Tale of Two Revolutions

On the fourth of July, the New York Times ran a reproduction of the Declaration of Independence. Readers could marvel at the loops and swirls of John Hancock's graceful handwriting. But I wonder how many readers took time to marvel at what it said. The Declaration of Independence is unique in the history of revolutionary documents. It doesn't rally the masses to overthrow society, as most revolutionary manifestos do. The tone is calm and reasonable. Nor is it an invitation to lawlessness, because the colonists believed their demands were lawful. They weren't destroying a legal order, they were demanding their legitimate rights within a legal order. To understand how remarkable this really is, compare the American revolution to the French Revolution, only a few years later. The French revolution was driven by a fanatical determination to destroy the existing social order. The leaders were disciples of Rousseau, who believed that individual corruption is caused by a corrupt society. The solution, they said, is to raze the corrupt society to the ground. The goal of the American revolution was exactly the opposite: The colonists revolted to preserve their society. They were committed to their traditions and way of life, and were determined to protect them from tyranny. Here's another difference: The French revolution was avowedly atheistic. Tocqueville says hostility toward religion at the time was "fierce, intolerant, and predatory." The revolutionaries even introduced a new calendar, starting not with Jesus' birth but with the year of the revolution as Year One. By contrast, many of the leaders of the American revolution were devout Christians. A major impulse behind the revolution was a passion for religious freedom. In France, the revolutionaries were utopian. Just tear down corrupt social institutions, they said, and people's natural virtue will shine through. In their optimism, they placed no restraints on the new government they formed--with the result that it soon became even more corrupt than the government it replaced. The American Founders, on the other hand, believed the biblical teaching that humanity is intrinsically prone to evil. As they put it, man is "depraved." As a result, they wove a network of checks and balances into the new government to protect against abuses of power. The French revolution in the end devoured its own children: Many of its leaders fell before the guillotine. It took the iron fist of Napoleon finally to restore order. But the American revolution produced a country both prosperous and free. Its leaders were elected to high office and later died peacefully in their beds. No wonder Irving Kristol calls the American revolution the only successful revolution in modern history. Perhaps too successful. Our own revolution was so unproblematic that its seminal ideas were quietly forgotten. Today almost no student of political science reads the literature of that period, like The Federalist Papers. And few really understand our revolutionary heritage. And that ignorance could be a greater threat to America's freedom than any outside force has ever been.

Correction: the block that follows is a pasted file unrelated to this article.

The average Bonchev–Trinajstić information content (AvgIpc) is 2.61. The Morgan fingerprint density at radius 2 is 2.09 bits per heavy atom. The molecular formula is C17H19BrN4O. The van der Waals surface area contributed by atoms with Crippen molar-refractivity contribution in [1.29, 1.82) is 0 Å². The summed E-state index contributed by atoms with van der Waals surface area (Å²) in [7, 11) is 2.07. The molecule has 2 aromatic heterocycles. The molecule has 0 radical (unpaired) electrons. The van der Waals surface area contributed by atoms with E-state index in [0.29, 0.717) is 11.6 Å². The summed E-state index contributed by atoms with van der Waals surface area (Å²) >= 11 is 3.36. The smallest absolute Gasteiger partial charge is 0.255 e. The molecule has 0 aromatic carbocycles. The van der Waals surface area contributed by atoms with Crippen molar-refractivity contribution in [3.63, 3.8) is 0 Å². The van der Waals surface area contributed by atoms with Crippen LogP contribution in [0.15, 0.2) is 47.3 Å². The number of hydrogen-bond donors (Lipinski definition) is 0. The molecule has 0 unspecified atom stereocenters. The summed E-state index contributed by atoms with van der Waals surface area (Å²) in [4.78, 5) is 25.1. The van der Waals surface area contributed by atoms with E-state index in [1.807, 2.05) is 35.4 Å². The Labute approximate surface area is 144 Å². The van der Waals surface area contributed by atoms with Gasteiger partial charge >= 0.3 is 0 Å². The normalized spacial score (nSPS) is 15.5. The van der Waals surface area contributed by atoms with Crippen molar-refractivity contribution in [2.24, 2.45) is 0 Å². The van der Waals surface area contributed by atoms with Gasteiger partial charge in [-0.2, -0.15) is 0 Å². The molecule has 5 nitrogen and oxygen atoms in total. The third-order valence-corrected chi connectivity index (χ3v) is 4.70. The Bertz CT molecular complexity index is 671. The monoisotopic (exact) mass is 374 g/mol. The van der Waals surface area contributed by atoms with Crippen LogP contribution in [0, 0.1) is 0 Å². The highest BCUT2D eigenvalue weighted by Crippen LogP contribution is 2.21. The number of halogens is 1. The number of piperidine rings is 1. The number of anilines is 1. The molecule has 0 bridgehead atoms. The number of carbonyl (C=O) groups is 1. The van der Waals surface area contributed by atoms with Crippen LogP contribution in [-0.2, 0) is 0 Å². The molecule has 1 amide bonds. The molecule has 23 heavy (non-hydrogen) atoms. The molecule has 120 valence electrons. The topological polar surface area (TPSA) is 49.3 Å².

Chuck Colson


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